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Hellboy II: The Golden Army   C+

Universal Pictures / Relativity Media

Year Released: 2008
MPAA Rating: R
Director: Guillermo del Toro
Writers: Guillermo del Toro, Mike Mignola
Cast: Ron Perlman, Selma Blair, Doug Jones, John Alexander, James Dodd, Luke Gross, Anna Walton, Jeffrey Tambor, John Hurt.

Review by Rob Vaux

I just can't figure it out: I love Guillermo del Toro, I adore Ron Perlman, and I remain fascinated by the work of Mike Mignola. And yet for the second film in a row, I'm curiously nonplussed by their adaptation of Mignola's infernal superhero Hellboy. This latest go-round features a number of improvements over the original, but still can't shake the random grab-bag quality that kept it from solidifying into a coherent whole.

Del Toro's imagination remains as potent as ever as he returns to the story of an outcast demon working for the U.S. government to protect humanity from things Not Of This World. Hellboy II: The Golden Army settles on a fulcrum much more suited to his tastes than the Lovecraftian squids of the first film. This time, it's an upstart elven prince (Luke Goss) causing all the trouble. Armed with clockwork automatons and a host of fairy-tale monstrosities, he intends to wipe mankind off the face of the planet, setting him on a collision course with Hellboy and his mates. The cultural underpinnings of such mythical figures speak very deeply to del Toro, who develops them into a bevy of nifty effects-based set pieces. The best are a swarm of carnivorous "tooth fairies" and a Godzilla-like forest god set loose on New York, both of whom provide more than enough visual kick to grab our attention. More importantly, the villains resonate with an unexpected (and surprisingly poignant) sense of tragedy. Humanity has despoiled their forests and meadows, forcing them to adapt to squalid urban lifestyles or else vanish altogether. Their prince strikes back as a means of survival, decrying the greed of man in a manner which -- given the circumstances -- makes a great deal of sense. Del Toro applies his keen imagination to flesh them out, touched by the same contrast between sylvan woodlands and industrialized civilization that marked his masterpiece Pan's Labyrinth.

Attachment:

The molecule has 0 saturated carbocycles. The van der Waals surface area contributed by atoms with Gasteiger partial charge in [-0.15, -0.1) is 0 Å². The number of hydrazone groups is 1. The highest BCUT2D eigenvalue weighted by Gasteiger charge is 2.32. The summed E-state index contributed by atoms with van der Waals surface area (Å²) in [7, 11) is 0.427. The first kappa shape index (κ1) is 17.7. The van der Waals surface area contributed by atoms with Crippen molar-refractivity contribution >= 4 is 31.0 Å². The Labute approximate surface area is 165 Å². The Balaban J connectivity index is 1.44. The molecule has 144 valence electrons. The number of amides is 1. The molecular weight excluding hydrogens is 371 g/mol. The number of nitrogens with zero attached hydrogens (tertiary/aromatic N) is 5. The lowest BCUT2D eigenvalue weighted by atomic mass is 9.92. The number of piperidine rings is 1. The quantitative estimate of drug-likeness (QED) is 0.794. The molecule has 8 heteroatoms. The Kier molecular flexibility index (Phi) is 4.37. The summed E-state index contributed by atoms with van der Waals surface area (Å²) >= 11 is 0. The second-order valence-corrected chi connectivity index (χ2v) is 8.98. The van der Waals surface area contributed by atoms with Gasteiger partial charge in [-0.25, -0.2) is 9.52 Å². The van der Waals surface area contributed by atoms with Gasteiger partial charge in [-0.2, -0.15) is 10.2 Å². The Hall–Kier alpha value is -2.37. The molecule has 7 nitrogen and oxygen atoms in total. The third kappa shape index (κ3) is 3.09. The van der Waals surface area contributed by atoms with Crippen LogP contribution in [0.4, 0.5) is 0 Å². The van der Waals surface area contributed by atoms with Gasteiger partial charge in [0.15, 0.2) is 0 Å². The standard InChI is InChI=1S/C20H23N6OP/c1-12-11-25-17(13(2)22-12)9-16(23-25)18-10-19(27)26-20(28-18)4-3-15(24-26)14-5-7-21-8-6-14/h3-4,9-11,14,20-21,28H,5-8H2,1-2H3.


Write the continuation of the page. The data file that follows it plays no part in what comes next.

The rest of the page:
Perlman, too, is having more fun than he did in the first film. He slips comfortably into Hellboy's grumpy mannerisms and feels quite at home with the rambunctious iconoclasm of the script. Hellboy II engages in further meditation on his outsider status, joined by pyrokinetic girlfriend Liz Sherman (Selma Blair), man-fish Friday Abe Sapien (Doug Jones), and newcomer John Krauss (John Alexander, James Dodd and the voice of Seth MacFarlane) who appears as ectoplasmic smoke contained in a 19th-century diver's suit. Though it says nothing that Bryan Singer's X-Men films didn't say more eloquently, del Toro still brings some grace to their fundamental dilemma as they endure the scorn of the very people they hope to save. A lovely little subplot entails Sapien's blossoming relationship with a turncoat elven princess (Anna Walton) and Hellboy's up-and-down spats with girlfriend Liz hold their share of appeal too. The scene where he and Sapien drunkenly bemoan their romantic woes to the strains of Barry Manilow is a piece of near-genius, reflecting the deep affection del Toro continues to hold for these lovable misfits.

But despite all that, Hellboy II still can't overcome the same fatal flaws which doomed its predecessor. In the simplest terms, it's a mess. Much of its world has been thrown together haphazardly, with elements added because they seem cool at first glance, not because they fit in with the proceedings in any appreciable way. Stephen Scott's admittedly gorgeous production design still lacks the spark to give it life, leaving us with yet another series of hollow sets and flashy costumes in search of a purpose. Snippets of a faerie world hidden within our own -- including a "troll market" underneath the Brooklyn Bridge -- convey unbridled clutter rather than genuine enchantment, and as the film wears on, the uneasy sense of effects for the sake of effects starts to weigh upon its better elements. (Krauss, in particular, feels like the sort of add-on usually reserved for a franchise death-rattle.) It all shambles towards us in an ungainly heap, devoid of the elegance which marks Del Toro's best work and unable to muster enough cohesion to maintain proper levels of excitement.

Instead, Hellboy II settles back into a business-as-usual formula, using imagery devoid of context and noisy gestures in the place of actual narrative. It has a few assets to offset that -- a cast supremely at ease in make-up and latex, some nice fight choreography, and flashes of humor unseen in most del Toro films -- but the results are still too misshapen to pull us into this universe. Were someone else at the helm, it might have been easier to overlook the flaws. But this director has shown us how good he can be, and with a character he adores as much as this one, he should have more to show for it than the mixed bag on display here. Hellboy II contains the seeds for a third film, of course, and I'm sure the principles would love to come back once again. But nothing here conveys any sense of anticipation at such a prospect... unforgivable for artists with as much talent as they.

Review published 07.10.2008.

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